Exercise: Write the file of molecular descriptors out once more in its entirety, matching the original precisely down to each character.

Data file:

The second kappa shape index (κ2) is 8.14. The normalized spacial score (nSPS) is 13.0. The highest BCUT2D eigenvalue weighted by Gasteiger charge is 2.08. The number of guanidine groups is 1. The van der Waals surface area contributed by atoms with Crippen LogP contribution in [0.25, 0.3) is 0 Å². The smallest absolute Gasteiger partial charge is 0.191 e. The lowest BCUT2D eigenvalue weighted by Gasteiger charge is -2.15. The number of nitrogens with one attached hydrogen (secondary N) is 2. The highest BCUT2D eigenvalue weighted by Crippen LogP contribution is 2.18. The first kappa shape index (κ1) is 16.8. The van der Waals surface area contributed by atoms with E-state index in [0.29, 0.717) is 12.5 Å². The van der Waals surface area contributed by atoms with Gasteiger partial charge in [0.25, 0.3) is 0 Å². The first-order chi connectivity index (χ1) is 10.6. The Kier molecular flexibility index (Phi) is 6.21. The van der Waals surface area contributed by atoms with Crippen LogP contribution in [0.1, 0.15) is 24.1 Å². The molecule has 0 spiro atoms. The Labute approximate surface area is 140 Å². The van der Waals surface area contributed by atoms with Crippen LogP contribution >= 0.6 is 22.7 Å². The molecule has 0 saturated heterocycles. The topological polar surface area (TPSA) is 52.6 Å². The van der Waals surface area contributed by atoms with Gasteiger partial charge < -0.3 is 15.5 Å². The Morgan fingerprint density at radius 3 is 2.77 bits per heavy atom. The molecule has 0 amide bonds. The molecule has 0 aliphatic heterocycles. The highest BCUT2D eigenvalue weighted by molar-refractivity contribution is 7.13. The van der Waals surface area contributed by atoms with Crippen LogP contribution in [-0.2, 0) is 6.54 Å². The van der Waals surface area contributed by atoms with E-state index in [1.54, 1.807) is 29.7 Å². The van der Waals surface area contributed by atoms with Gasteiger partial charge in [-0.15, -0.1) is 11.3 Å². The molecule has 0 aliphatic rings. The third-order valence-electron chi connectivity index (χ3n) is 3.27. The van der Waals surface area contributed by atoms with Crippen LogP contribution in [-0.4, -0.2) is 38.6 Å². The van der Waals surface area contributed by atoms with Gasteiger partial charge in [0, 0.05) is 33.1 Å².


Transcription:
The second kappa shape index (κ2) is 8.14. The normalized spacial score (nSPS) is 13.0. The highest BCUT2D eigenvalue weighted by Gasteiger charge is 2.08. The number of guanidine groups is 1. The van der Waals surface area contributed by atoms with Crippen LogP contribution in [0.25, 0.3) is 0 Å². The smallest absolute Gasteiger partial charge is 0.191 e. The lowest BCUT2D eigenvalue weighted by Gasteiger charge is -2.15. The number of nitrogens with one attached hydrogen (secondary N) is 2. The highest BCUT2D eigenvalue weighted by Crippen LogP contribution is 2.18. The first kappa shape index (κ1) is 16.8. The van der Waals surface area contributed by atoms with E-state index in [0.29, 0.717) is 12.5 Å². The van der Waals surface area contributed by atoms with Gasteiger partial charge in [0.25, 0.3) is 0 Å². The first-order chi connectivity index (χ1) is 10.6. The Kier molecular flexibility index (Phi) is 6.21. The van der Waals surface area contributed by atoms with Crippen LogP contribution in [0.1, 0.15) is 24.1 Å². The molecule has 0 spiro atoms. The Labute approximate surface area is 140 Å². The van der Waals surface area contributed by atoms with Crippen LogP contribution >= 0.6 is 22.7 Å². The molecule has 0 saturated heterocycles. The topological polar surface area (TPSA) is 52.6 Å². The van der Waals surface area contributed by atoms with Gasteiger partial charge < -0.3 is 15.5 Å². The Morgan fingerprint density at radius 3 is 2.77 bits per heavy atom. The molecule has 0 amide bonds. The molecule has 0 aliphatic heterocycles. The highest BCUT2D eigenvalue weighted by molar-refractivity contribution is 7.13. The van der Waals surface area contributed by atoms with Crippen LogP contribution in [-0.2, 0) is 6.54 Å². The van der Waals surface area contributed by atoms with E-state index in [1.54, 1.807) is 29.7 Å². The van der Waals surface area contributed by atoms with Gasteiger partial charge in [-0.15, -0.1) is 11.3 Å². The molecule has 0 aliphatic rings. The third-order valence-electron chi connectivity index (χ3n) is 3.27. The van der Waals surface area contributed by atoms with Crippen LogP contribution in [-0.4, -0.2) is 38.6 Å². The van der Waals surface area contributed by atoms with Gasteiger partial charge in [0, 0.05) is 33.1 Å².